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EnglishEdit

EtymologyEdit

Borrowed from Latin ōstium.

NounEdit

ostium (plural ostia)

  1. A small opening or orifice, as in a body organ or passage.
  2. Any of the small openings or pores in a sponge.

AnagramsEdit


LatinEdit

EtymologyEdit

Cognate with ōs (mouth).

PronunciationEdit

NounEdit

ōstium n (genitive ōstiī); second declension

  1. door
  2. entrance
  3. estuary

InflectionEdit

Second declension.

Case Singular Plural
nominative ōstium ōstia
genitive ōstiī ōstiōrum
dative ōstiō ōstiīs
accusative ōstium ōstia
ablative ōstiō ōstiīs
vocative ōstium ōstia

SynonymsEdit

Derived termsEdit

Related termsEdit

DescendantsEdit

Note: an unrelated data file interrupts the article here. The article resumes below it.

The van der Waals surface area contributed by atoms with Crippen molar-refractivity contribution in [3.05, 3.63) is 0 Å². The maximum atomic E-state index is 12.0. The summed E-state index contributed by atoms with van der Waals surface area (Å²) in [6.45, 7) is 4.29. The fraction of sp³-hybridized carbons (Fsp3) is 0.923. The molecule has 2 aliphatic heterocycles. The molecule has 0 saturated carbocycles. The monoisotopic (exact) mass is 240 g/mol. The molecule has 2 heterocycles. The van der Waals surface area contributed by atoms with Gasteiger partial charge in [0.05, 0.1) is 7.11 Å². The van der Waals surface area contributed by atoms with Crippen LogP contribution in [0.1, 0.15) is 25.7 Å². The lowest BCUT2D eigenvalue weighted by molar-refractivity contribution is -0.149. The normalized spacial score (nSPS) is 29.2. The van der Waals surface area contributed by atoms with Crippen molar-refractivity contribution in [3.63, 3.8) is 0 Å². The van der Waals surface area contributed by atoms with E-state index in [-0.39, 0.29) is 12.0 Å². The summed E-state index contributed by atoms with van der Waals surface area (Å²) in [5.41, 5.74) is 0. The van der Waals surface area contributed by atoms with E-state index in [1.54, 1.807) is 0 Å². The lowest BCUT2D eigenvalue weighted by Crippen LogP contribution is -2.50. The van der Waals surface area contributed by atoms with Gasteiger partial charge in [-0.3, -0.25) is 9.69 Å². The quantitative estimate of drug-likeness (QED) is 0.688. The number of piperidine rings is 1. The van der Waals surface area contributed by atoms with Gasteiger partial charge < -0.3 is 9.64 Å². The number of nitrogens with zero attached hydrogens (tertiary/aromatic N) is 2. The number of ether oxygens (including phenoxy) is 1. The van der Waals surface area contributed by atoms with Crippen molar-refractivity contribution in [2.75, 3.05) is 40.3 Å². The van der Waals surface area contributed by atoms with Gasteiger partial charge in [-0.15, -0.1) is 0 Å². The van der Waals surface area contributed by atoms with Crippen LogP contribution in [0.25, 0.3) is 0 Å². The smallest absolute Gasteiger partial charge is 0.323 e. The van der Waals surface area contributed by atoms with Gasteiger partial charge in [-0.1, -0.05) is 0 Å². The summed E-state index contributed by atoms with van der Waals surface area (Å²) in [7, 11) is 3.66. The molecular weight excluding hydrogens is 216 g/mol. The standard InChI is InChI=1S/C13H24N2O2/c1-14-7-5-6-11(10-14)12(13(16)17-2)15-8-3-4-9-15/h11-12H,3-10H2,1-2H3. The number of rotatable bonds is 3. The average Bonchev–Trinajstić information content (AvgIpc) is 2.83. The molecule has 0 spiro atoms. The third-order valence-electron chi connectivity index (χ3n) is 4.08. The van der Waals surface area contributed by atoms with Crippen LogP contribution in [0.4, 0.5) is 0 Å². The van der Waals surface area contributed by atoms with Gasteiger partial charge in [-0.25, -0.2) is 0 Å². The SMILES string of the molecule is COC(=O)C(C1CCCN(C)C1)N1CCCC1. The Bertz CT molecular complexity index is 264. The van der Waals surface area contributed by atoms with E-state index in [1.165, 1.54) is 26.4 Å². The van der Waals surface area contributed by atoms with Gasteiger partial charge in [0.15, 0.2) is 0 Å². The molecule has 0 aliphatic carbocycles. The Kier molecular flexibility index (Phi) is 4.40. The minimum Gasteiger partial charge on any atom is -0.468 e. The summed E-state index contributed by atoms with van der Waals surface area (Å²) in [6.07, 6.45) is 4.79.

ReferencesEdit

  • ostium in Charlton T. Lewis and Charles Short (1879) A Latin Dictionary, Oxford: Clarendon Press
  • ostium in Charlton T. Lewis (1891) An Elementary Latin Dictionary, New York: Harper & Brothers
  • du Cange, Charles (1883), “ostium”, in G. A. Louis Henschel, Pierre Carpentier, Léopold Favre, editors, Glossarium Mediæ et Infimæ Latinitatis (in Latin), Niort: L. Favre
  • ostium” in Félix Gaffiot’s Dictionnaire Illustré Latin-Français, Hachette (1934)
  • Carl Meissner; Henry William Auden (1894) Latin Phrase-Book[1], London: Macmillan and Co.
    • to knock at the door: ostium, fores pulsare
    • to open, shut the door: ostium, fores aperire, claudere
  • ostium in Harry Thurston Peck, editor (1898) Harper's Dictionary of Classical Antiquities, New York: Harper & Brothers
  • ostium in William Smith et al., editor (1890) A Dictionary of Greek and Roman Antiquities, London: William Wayte. G. E. Marindin